updated 7/7/2008 3:08:38 PM ET 2008-07-07T19:08:38

The Food and Drug Administration hopes to add its most serious warning label to epilepsy drugs, based on evidence they increase the risk of suicide in patients.

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In materials posted online Monday, FDA scientists proposed adding a "black box" warning about suicide risks to all drugs used to treat seizures. The agency released the proposal ahead of a meeting Thursday, where outside experts will weigh-in on the drugs' risks.

FDA said in January its analysis of nearly 200 studies showed patients taking anti-seizure drugs were more likely to have suicidal thoughts and behaviors than those taking dummy pills. While the reported problems were extremely rare, FDA found drug-treated patients did face about twice the risk. On average, those patients experienced suicidal thoughts or behavior 0.43 percent of the time, compared with 0.22 percent of those taking dummy pills.

FDA scientists said they are determined to move forward with revised warning labels for all drugs in the class, although it is not entirely understood why they increase suicidal behaviors.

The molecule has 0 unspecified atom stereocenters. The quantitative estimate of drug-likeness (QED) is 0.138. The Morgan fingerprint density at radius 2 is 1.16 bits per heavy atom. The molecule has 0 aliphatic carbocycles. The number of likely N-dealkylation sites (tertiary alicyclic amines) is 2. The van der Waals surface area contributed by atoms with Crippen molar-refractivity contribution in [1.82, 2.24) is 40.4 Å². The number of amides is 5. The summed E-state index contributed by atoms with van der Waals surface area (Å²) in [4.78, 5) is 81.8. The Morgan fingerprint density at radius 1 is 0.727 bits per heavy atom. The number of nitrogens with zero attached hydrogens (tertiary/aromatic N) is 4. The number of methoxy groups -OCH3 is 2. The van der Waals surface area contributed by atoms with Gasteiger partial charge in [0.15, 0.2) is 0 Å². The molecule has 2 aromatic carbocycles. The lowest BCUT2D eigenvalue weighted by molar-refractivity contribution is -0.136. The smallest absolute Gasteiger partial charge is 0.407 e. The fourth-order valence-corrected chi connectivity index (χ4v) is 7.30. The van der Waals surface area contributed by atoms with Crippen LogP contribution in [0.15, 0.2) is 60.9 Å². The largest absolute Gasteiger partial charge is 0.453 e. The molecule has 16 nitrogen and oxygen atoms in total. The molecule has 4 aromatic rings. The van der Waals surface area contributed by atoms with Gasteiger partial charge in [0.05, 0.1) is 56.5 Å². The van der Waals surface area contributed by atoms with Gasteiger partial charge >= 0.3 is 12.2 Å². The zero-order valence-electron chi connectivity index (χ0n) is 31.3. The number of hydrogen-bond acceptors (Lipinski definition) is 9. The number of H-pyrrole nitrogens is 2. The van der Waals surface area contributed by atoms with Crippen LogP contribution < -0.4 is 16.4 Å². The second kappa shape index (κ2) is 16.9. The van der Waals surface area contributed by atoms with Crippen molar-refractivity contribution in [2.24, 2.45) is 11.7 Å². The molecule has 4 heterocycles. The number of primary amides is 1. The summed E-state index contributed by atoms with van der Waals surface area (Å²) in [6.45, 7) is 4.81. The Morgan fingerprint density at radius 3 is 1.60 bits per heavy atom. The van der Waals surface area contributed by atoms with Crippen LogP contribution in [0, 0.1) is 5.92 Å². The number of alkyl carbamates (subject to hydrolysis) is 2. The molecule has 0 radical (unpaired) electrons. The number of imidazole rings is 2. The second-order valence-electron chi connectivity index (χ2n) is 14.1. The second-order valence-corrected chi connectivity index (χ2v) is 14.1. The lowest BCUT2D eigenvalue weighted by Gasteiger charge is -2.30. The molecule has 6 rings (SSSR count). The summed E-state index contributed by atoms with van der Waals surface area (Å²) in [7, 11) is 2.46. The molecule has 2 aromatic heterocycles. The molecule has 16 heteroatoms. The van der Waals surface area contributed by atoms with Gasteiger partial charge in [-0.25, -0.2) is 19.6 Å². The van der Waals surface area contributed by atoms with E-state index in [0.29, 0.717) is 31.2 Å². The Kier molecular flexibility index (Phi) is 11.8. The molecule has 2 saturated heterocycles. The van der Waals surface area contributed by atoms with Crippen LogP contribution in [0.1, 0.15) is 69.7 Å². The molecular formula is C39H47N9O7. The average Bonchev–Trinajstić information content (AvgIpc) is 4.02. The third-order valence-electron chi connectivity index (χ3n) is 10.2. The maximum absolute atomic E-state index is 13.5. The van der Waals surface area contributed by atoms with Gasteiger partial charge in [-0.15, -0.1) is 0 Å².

"There seems to be no compelling reason to ignore what appears to be a very clear empirical finding of increase in suicidality, despite no obvious explanation," states FDA Director of Neurology Products Russell Katz, in the briefing documents posted online.

Anti-seizure drugs are used for a variety of illnesses in addition to epilepsy, including migraines, certain nerve-pain disorders, and psychiatric diseases such as bipolar disorder.

Seizure drugs were the fifth best-selling class of drugs in the U.S. last year, with sales over $10 billion, according to pharmaceutical research firm IMS Health. Some of the top-sellers included Pfizer's Lyrica and GlaxoSmithKline's Lamictal.

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